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Differentiation. 1990 Feb;42(3):172-83.

Developmental expression of adenosine deaminase in the upper alimentary tract of mice.

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Verna and Marrs McLean Department of Biochemistry, Baylor College of Medicine, Houston, TX 77030.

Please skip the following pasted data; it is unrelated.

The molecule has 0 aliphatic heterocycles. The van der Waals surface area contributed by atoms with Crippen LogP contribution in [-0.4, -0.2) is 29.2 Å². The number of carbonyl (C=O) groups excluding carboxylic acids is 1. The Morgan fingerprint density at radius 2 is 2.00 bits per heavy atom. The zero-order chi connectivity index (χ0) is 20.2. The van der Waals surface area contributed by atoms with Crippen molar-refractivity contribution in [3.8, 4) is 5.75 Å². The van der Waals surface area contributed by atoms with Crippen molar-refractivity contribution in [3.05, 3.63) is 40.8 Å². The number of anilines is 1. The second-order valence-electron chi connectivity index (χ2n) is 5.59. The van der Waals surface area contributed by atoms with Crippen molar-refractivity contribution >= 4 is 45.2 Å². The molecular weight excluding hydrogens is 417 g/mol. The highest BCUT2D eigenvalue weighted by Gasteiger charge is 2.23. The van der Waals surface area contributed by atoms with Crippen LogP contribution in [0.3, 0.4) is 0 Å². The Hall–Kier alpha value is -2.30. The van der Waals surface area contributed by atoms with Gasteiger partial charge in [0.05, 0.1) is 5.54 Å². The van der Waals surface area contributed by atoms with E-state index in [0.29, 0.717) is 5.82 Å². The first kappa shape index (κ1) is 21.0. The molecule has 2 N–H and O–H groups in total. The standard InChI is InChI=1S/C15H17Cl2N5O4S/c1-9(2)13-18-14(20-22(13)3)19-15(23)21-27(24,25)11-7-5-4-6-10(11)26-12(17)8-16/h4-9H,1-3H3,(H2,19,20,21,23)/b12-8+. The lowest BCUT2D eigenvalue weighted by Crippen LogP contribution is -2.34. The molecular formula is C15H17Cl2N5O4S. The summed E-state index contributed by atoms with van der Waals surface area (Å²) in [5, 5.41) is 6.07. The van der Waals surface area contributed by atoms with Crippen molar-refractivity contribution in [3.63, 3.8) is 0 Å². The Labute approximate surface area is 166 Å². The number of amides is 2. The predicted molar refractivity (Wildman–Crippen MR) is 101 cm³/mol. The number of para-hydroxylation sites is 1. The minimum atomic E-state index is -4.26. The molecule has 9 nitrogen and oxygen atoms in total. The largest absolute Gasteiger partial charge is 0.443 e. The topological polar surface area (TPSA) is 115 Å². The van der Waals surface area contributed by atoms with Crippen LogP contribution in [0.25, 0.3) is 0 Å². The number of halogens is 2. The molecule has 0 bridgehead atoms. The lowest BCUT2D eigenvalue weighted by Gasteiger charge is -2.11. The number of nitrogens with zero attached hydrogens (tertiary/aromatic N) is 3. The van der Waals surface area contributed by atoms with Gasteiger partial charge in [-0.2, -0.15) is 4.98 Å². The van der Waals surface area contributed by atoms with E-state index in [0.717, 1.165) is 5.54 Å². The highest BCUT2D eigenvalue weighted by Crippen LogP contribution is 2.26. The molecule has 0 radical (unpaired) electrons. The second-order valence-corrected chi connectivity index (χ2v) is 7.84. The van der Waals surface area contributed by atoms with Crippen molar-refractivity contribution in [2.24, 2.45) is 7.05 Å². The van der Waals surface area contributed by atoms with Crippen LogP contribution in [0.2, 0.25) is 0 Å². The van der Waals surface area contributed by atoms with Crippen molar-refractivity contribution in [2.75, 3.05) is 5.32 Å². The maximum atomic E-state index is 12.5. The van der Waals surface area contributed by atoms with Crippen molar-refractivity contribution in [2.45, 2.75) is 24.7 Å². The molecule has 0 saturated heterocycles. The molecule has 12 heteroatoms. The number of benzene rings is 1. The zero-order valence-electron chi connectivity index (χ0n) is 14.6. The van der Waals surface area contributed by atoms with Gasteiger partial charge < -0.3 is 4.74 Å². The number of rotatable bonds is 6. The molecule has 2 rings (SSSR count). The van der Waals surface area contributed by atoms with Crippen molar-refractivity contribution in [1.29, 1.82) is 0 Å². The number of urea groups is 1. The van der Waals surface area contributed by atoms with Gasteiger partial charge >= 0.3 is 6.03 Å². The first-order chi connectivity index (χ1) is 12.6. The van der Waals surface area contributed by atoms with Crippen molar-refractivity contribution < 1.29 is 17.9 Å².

The distribution and localization of adenosine deaminase (ADA) was studied during postnatal development of the alimentary tract in mice. There was detectable enzyme activity in all organs examined, but a range of more than 10,000 fold in the relative levels of specific activity was observed among adult tissues. A comprehensive survey of multiple adult tissues revealed that the highest levels of ADA occur in the upper alimentary tract (tongue, esophagus, forestomach, proximal small intestine). Immunohistochemical analysis revealed that ADA was predominantly localized to the epithelial lining of the alimentary mucosa: the keratinized squamous epithelium that lines the forestomach, esophagus, and surface of the tongue; and the simple columnar epithelium of the proximal small intestine (duodenum, proximal jejunum). Biochemical analysis revealed that ADA was one of the most abundant proteins of these mucosal tissue layers, accounting for 5%-20% of the total soluble protein. Tissue-specific differences in ADA activity correlated both with levels of immunoreactive protein and RNA abundance. The level of ADA activity in the upper alimentary tissues was subject to pronounced developmental control, being low at birth and achieving very high levels within the first few weeks of postnatal life. The appearance in development of ADA-immunoreactivity coincided with maturation of the mucosal epithelium. These results suggest that ADA is subject to strong cell-specific developmental regulation during functional differentiation of certain foregut derivatives in mice.

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